(AP Photo/David Goldman)

The Nationals have operated all spring as if Danny Espinosa will serve this season as their super-sub utility infielder, with Anthony Rendon holding on to the second base position he seized in the second half of last season. Rendon entered camp with 18 extra pounds of muscle and has played well all March. While Espinosa has impressed Manager Matt Williams, his performance seemingly hasn’t overwhelmed to the point he could usurp Rendon.

That all seems pretty clear. Williams, though, is not ready to declare anything. He pronounced on the first day of spring that Espinosa and Rendon would compete for the starting second base job. With one week remaining in spring training, Williams is staying tight-lipped for the sake of the competition’s integrity.

“I’m not ready to make that decision yet,” Williams said. “We’ve got a week left. They’ll continue to play and get at-bats. I like what I’ve seen. They’ve competed well.

“Anthony has played really well. His swing is right on. Danny’s swing is right on right now. They’re both quality defenders in the infield. They both play multiple positions. So, there’s options there.”

Espinosa’s usage suggests the Nationals are preparing him for a more versatile role than everyday second baseman. Eight of his 14 starts in the field this spring have come at shortstop. Rendon, meantime, has made eight of his 12 starts at second base. When Williams unveiled what looked like an opening day preview this week, Rendon started at second base.

Still, Williams does not want to tip his hand, admittedly in part to uphold his word that he would allow Espinosa to compete for the second base job.

“I’m not there yet,” Williams said. “I don’t know if that’s appropriate for either one of the guys. Coming in, I asked them both to compete, and I asked them be ready to play, every day. We’ve provided them that. They’ve both got a lot of playing time. I don’t want to, at this point, say anything that would jeopardize their competition in their brain. It’s competition. It’s healthy for them to do that. I just want them to finish up spring and continue to work hard, and we’ll make those decisions.”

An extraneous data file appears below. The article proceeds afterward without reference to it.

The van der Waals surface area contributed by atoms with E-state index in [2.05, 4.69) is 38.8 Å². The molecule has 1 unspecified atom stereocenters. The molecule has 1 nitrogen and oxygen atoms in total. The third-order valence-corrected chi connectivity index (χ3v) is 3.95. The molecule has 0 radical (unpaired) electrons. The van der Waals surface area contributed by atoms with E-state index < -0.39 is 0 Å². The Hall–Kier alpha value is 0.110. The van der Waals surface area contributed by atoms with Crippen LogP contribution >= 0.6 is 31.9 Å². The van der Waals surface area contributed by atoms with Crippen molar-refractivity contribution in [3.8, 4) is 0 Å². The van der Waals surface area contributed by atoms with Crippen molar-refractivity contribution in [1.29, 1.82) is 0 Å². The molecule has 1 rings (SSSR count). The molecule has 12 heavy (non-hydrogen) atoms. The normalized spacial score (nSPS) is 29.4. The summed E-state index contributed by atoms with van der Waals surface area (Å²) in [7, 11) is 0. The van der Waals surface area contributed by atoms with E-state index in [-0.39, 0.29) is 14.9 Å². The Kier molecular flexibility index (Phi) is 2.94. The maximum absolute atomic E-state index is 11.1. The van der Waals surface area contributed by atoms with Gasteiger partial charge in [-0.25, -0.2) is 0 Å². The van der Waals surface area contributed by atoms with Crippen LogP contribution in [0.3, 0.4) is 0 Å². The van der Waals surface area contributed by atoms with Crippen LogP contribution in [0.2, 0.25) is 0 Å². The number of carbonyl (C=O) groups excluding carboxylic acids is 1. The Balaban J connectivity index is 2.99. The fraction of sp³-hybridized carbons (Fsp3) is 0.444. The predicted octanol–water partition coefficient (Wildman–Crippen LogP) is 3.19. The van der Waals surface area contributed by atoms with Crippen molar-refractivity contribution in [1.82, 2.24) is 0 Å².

In the end, Williams will not rule out a surprise answer at second base. And we really learned more about how Williams handles personnel than about the second base job.

In another competition, the final bench spot apparently will come down to either Jamey Carroll or Tyler Moore. Williams raved about Carroll’s professionalism and versatility yesterday, and he appears to be in the lead.

Ryan Zimmerman’s progress at first base will not have an impact on whether or not Moore makes the opening day roster, Williams said. He already feels comfortable that Zimmerman could serve as the Nationals’ secondary first baseman behind Adam LaRoche. He also believes Moore could get enough at-bats should he make the team.

The Nationals are playing Jeff Kobernus today in center field, which could be a showcase for rival evaluators. If Carroll or another non-roster invitee – such as Michael Gonzalez or Blake Treinen – makes the team, the Nationals would need to clear a 40-man spot. Kobernus, a blazing runner who can play everywhere, would garner interest in a trade, one NL scout said.

Catcher Jhonaton Solano also could be in danger if the Nationals need to clear a 40-man space. With Jose Lobaton entrenched as the backup and Sandy Leon still in camp, the Nationals may be okay risking parting with him.